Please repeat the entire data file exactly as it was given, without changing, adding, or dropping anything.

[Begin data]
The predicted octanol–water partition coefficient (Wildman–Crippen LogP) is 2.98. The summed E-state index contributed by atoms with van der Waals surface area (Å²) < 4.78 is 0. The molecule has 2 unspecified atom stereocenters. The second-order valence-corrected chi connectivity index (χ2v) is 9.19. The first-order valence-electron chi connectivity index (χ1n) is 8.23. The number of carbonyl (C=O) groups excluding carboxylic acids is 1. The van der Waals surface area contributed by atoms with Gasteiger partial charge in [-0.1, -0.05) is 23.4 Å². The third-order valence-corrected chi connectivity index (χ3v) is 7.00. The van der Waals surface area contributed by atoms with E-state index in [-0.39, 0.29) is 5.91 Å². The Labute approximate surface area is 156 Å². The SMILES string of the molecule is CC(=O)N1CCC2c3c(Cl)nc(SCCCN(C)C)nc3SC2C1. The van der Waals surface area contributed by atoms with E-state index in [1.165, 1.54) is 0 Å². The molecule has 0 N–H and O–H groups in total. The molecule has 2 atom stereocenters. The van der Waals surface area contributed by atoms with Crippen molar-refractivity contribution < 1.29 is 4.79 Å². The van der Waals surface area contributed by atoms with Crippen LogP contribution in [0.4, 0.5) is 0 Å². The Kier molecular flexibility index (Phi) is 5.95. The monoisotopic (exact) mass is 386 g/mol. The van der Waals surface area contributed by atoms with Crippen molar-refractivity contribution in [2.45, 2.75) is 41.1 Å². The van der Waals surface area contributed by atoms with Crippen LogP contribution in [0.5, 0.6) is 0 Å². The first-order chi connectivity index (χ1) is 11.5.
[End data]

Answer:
The predicted octanol–water partition coefficient (Wildman–Crippen LogP) is 2.98. The summed E-state index contributed by atoms with van der Waals surface area (Å²) < 4.78 is 0. The molecule has 2 unspecified atom stereocenters. The second-order valence-corrected chi connectivity index (χ2v) is 9.19. The first-order valence-electron chi connectivity index (χ1n) is 8.23. The number of carbonyl (C=O) groups excluding carboxylic acids is 1. The van der Waals surface area contributed by atoms with Gasteiger partial charge in [-0.1, -0.05) is 23.4 Å². The third-order valence-corrected chi connectivity index (χ3v) is 7.00. The van der Waals surface area contributed by atoms with E-state index in [-0.39, 0.29) is 5.91 Å². The Labute approximate surface area is 156 Å². The SMILES string of the molecule is CC(=O)N1CCC2c3c(Cl)nc(SCCCN(C)C)nc3SC2C1. The van der Waals surface area contributed by atoms with E-state index in [1.165, 1.54) is 0 Å². The molecule has 0 N–H and O–H groups in total. The molecule has 2 atom stereocenters. The van der Waals surface area contributed by atoms with Crippen molar-refractivity contribution < 1.29 is 4.79 Å². The van der Waals surface area contributed by atoms with Crippen LogP contribution in [0.4, 0.5) is 0 Å². The Kier molecular flexibility index (Phi) is 5.95. The monoisotopic (exact) mass is 386 g/mol. The van der Waals surface area contributed by atoms with Crippen molar-refractivity contribution in [2.45, 2.75) is 41.1 Å². The van der Waals surface area contributed by atoms with Crippen LogP contribution in [0.5, 0.6) is 0 Å². The first-order chi connectivity index (χ1) is 11.5.